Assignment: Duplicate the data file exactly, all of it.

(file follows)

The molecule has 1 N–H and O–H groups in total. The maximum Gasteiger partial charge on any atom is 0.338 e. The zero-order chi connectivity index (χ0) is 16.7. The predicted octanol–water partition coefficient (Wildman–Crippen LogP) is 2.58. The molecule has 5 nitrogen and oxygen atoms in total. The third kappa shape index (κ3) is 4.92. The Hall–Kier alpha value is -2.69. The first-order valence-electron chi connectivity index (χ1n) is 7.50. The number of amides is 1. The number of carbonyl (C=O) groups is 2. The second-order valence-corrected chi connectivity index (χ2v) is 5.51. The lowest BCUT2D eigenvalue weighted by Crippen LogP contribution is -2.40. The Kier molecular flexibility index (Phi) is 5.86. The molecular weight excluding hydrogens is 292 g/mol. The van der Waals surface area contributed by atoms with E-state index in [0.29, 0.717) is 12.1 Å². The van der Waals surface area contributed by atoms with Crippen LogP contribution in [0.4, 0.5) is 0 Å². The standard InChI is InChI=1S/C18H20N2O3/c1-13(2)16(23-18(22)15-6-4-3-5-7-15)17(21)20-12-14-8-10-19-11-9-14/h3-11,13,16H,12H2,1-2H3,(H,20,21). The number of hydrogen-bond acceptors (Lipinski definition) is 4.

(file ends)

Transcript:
The molecule has 1 N–H and O–H groups in total. The maximum Gasteiger partial charge on any atom is 0.338 e. The zero-order chi connectivity index (χ0) is 16.7. The predicted octanol–water partition coefficient (Wildman–Crippen LogP) is 2.58. The molecule has 5 nitrogen and oxygen atoms in total. The third kappa shape index (κ3) is 4.92. The Hall–Kier alpha value is -2.69. The first-order valence-electron chi connectivity index (χ1n) is 7.50. The number of amides is 1. The number of carbonyl (C=O) groups is 2. The second-order valence-corrected chi connectivity index (χ2v) is 5.51. The lowest BCUT2D eigenvalue weighted by Crippen LogP contribution is -2.40. The Kier molecular flexibility index (Phi) is 5.86. The molecular weight excluding hydrogens is 292 g/mol. The van der Waals surface area contributed by atoms with E-state index in [0.29, 0.717) is 12.1 Å². The van der Waals surface area contributed by atoms with Crippen LogP contribution in [0.4, 0.5) is 0 Å². The standard InChI is InChI=1S/C18H20N2O3/c1-13(2)16(23-18(22)15-6-4-3-5-7-15)17(21)20-12-14-8-10-19-11-9-14/h3-11,13,16H,12H2,1-2H3,(H,20,21). The number of hydrogen-bond acceptors (Lipinski definition) is 4.